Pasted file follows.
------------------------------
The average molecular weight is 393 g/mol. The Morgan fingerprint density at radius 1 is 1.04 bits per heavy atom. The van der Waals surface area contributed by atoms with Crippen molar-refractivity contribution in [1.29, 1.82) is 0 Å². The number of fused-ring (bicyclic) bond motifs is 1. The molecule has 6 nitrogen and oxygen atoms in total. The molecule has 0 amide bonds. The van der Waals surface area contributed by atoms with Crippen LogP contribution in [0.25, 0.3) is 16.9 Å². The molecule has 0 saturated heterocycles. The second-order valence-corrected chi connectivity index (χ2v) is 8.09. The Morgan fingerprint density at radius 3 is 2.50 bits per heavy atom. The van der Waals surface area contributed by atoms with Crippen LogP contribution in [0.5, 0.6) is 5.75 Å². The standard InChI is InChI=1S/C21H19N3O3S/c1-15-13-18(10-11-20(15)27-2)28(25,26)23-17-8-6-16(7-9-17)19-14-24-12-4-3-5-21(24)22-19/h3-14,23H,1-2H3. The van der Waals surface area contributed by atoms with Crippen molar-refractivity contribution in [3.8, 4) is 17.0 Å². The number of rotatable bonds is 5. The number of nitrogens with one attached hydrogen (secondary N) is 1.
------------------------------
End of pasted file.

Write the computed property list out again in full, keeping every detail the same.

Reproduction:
The average molecular weight is 393 g/mol. The Morgan fingerprint density at radius 1 is 1.04 bits per heavy atom. The van der Waals surface area contributed by atoms with Crippen molar-refractivity contribution in [1.29, 1.82) is 0 Å². The number of fused-ring (bicyclic) bond motifs is 1. The molecule has 6 nitrogen and oxygen atoms in total. The molecule has 0 amide bonds. The van der Waals surface area contributed by atoms with Crippen LogP contribution in [0.25, 0.3) is 16.9 Å². The molecule has 0 saturated heterocycles. The second-order valence-corrected chi connectivity index (χ2v) is 8.09. The Morgan fingerprint density at radius 3 is 2.50 bits per heavy atom. The van der Waals surface area contributed by atoms with Crippen LogP contribution in [0.5, 0.6) is 5.75 Å². The standard InChI is InChI=1S/C21H19N3O3S/c1-15-13-18(10-11-20(15)27-2)28(25,26)23-17-8-6-16(7-9-17)19-14-24-12-4-3-5-21(24)22-19/h3-14,23H,1-2H3. The van der Waals surface area contributed by atoms with Crippen molar-refractivity contribution in [3.8, 4) is 17.0 Å². The number of rotatable bonds is 5. The number of nitrogens with one attached hydrogen (secondary N) is 1.